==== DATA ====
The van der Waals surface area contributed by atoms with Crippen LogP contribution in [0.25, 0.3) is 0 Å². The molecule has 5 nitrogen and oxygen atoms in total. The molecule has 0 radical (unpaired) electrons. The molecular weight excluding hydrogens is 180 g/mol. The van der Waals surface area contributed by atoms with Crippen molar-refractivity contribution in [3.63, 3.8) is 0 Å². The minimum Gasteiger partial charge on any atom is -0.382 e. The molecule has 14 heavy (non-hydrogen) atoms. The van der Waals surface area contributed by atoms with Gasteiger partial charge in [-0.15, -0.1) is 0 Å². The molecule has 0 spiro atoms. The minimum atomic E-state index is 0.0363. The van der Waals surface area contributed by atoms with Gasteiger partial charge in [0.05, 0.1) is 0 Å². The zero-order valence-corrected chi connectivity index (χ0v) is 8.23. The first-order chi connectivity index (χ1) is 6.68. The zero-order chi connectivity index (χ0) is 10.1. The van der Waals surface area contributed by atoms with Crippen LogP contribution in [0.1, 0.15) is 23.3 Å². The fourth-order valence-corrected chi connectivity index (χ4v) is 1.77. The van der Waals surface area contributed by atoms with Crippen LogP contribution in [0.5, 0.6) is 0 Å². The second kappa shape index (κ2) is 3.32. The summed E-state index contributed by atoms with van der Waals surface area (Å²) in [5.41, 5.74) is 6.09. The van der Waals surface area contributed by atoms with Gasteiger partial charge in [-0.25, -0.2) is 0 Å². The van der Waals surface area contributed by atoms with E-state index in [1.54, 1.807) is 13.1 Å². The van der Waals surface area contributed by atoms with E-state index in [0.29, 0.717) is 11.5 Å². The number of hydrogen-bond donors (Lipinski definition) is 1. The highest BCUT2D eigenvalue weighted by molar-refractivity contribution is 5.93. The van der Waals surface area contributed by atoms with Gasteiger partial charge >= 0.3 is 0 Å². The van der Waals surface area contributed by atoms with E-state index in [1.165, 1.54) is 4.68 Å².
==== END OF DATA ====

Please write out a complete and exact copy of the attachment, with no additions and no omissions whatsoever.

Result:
The van der Waals surface area contributed by atoms with Crippen LogP contribution in [0.25, 0.3) is 0 Å². The molecule has 5 nitrogen and oxygen atoms in total. The molecule has 0 radical (unpaired) electrons. The molecular weight excluding hydrogens is 180 g/mol. The van der Waals surface area contributed by atoms with Crippen molar-refractivity contribution in [3.63, 3.8) is 0 Å². The minimum Gasteiger partial charge on any atom is -0.382 e. The molecule has 14 heavy (non-hydrogen) atoms. The van der Waals surface area contributed by atoms with Gasteiger partial charge in [-0.15, -0.1) is 0 Å². The molecule has 0 spiro atoms. The minimum atomic E-state index is 0.0363. The van der Waals surface area contributed by atoms with Gasteiger partial charge in [0.05, 0.1) is 0 Å². The zero-order valence-corrected chi connectivity index (χ0v) is 8.23. The first-order chi connectivity index (χ1) is 6.68. The zero-order chi connectivity index (χ0) is 10.1. The van der Waals surface area contributed by atoms with Crippen LogP contribution in [0.1, 0.15) is 23.3 Å². The fourth-order valence-corrected chi connectivity index (χ4v) is 1.77. The van der Waals surface area contributed by atoms with Crippen LogP contribution in [0.5, 0.6) is 0 Å². The second kappa shape index (κ2) is 3.32. The summed E-state index contributed by atoms with van der Waals surface area (Å²) in [5.41, 5.74) is 6.09. The van der Waals surface area contributed by atoms with Gasteiger partial charge in [-0.25, -0.2) is 0 Å². The van der Waals surface area contributed by atoms with E-state index in [1.54, 1.807) is 13.1 Å². The van der Waals surface area contributed by atoms with E-state index in [0.29, 0.717) is 11.5 Å². The number of hydrogen-bond donors (Lipinski definition) is 1. The highest BCUT2D eigenvalue weighted by molar-refractivity contribution is 5.93. The van der Waals surface area contributed by atoms with Gasteiger partial charge >= 0.3 is 0 Å². The van der Waals surface area contributed by atoms with E-state index in [1.165, 1.54) is 4.68 Å².